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From The War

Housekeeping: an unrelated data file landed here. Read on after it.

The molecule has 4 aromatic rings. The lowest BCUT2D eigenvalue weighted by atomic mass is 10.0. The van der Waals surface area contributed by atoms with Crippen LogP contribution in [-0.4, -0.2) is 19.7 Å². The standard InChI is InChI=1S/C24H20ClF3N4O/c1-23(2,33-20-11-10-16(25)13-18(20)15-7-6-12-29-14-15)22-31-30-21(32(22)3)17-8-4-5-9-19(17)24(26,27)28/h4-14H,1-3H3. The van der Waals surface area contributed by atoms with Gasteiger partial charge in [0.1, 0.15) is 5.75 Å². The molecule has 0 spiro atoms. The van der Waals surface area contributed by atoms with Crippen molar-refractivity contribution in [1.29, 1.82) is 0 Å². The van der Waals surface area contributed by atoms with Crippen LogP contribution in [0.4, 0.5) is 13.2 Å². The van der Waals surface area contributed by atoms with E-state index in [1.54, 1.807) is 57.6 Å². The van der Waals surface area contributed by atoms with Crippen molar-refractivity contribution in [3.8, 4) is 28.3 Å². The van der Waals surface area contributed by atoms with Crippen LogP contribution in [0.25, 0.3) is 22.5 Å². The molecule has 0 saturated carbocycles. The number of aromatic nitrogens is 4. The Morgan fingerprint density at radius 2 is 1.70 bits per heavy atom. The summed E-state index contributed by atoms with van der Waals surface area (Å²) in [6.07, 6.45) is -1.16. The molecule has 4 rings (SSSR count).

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We learn from the Picayune that th whole city oí New Orleana was thrown nto consternation and alarm on the occasion of the embarkation of the Mississipii Regiment. One of the volunteara having been arrested as a inurderer, the rest refused to embark till he was released, and behaved so outrageously that the alarm was given to the city, the governor called out ihe Legión to defend the cily, all was terror till news carne that the regiment was under woy. The Pica. y une expresses itself heartiJy glad that they have gone. New Orleans papers of the 23d uit. have news from Tam pico up to the 20th Brazos to the 16th, and Vera Cruz to the 2d uit.The Louisiana volunteers wrecked on the Ondiuker, all except G, reacbed Tam. pico on the 9th, in good healih, but somewliat exhausted by forced marches. Seven were abandoned a few miles from the first camp, unable to march, and it was found impossible to carry ihem through on litlers. One overtook the main bodyr the others remained, and are probably ii the hands of the Mexicans. The day the volunteers went ashor they received visita from several Mexicans of charactor, as well os peasants and fishermen, who made promisescf assistance ; but, in the afjernoon, under a flng of truce, Gen. Cos demanded an immediate and unconditional surrender, Alarming representations were made of tho swarms of arrned Mexicans, propared for cutting ofTall retreat, and Gen. Cos reprcsented bis whole force at 1800 men, when in reality he had only 980, all told, and many of them raw, and all of whom had cntered into the service with hope of gain and plunder.Col. De Russey answered tho flag of truce, but was not aliowed tidmission in, side of Gen. Cos' line. Col. De Rus-, sey was granted until 9 o'clock next morning, whon thoy must surrender or fight. At night the camp fires were lighted and the Arnericans marohed, leaving their knapsacks and all burdensome material which would impedc their flighf, aiid not wantod for sustenance. ín 24 hours thoy marched 35 miles, and not one armed Mexican was seen on the way to Tan pico. Gen. Cos thought ho had posted men so as to cut ofT their rolreat, and depri vo them of supplies and succor, but the Ynnkro outwitied hlm. Thara were about 90 serviceable guns in possesslon of the voluntoera. Tha others were lost in getíing ashore. This was one reason for De Russey's not waiting. Gen. Patterson was making extensivo preparations to reseue the voluntcers whcn they arrived. The sickness of the troops at Tampico. has bcen exaggerated. Tliír health, generally, was excellent. There are about 700 men at Tamoico.It is presqrned that Vera Cruz will bo the next point pf oppratiors, and they e.tpectd lo loave Tatnpioo in February, Gen. Scott probably left Brazos on the 16th, on board of the eteanw MASsachu setts. Camp Palo has been discontinued.- Gen. YVorih and staff were at the mouth o( the Rio Grande, waiting to embnrk, AU the troops were in motion. The 4th and Sth infontry were on board ; algo the lt rogimont of riflemen. The 2d dragr oons, Taylor's light artillery, Col, Duacan's battery, and a detachment of reemi ts, were still ashore, Tho news of the capture of Borland, Gaines, and C. M. Clay, has been confinned.Corresponrlence of tiie St. Louis Rapuhlican. Independence, Feb. 10, 1847. We have had anoiher arrival from the plains. Mr. Seymour, of your place, in company with four others, fiogether with a Government expressen charge of Thomas Boggx,) has ventured across even in mid-winter. They Icft Santa Fe on the lotb December, with one wagon tocarry iheir provisions, &c, but this they had toabanndon sliortly after they wero out and make the animáis do the service of pack animáis, and thus carne along. Mr. Seymour was detained until tho 20th, partly in hopes of rccciving farther news from below. We learn from Colonel Owenes, who was at Santa Fe, that Mr. Connell and others, detained some time since asprisoners, were all released, except Jas. Mag-offin, who was taken under rhe charge of treason, and would be dealt with accordingjy. Ho had, we believo, some letters in his possession from the officers at Washington to Gen. Wool. - f he traders wpre still at the same point, about 100 or 150 milos below Santa Fo, (ihree hundrcd wagons in number,y encamped, and woulc} not vcnlure farther until the troops were in their advanee.On Mr. Seymour's trip he experienced very severe cold weather. From the 25th of December they were compelled to travel thrugli snow nlmost al] the way ; ot or near the erossing of Arkansasit was from ojie to two feet deep. By keeping near or in the timber along the whole route, they were prelty well nble to get along without frezing. Many men, he suys, are bound to be frozen in tlieir 8ttempts to come in. They met a train or two of Government wngons, about eighty


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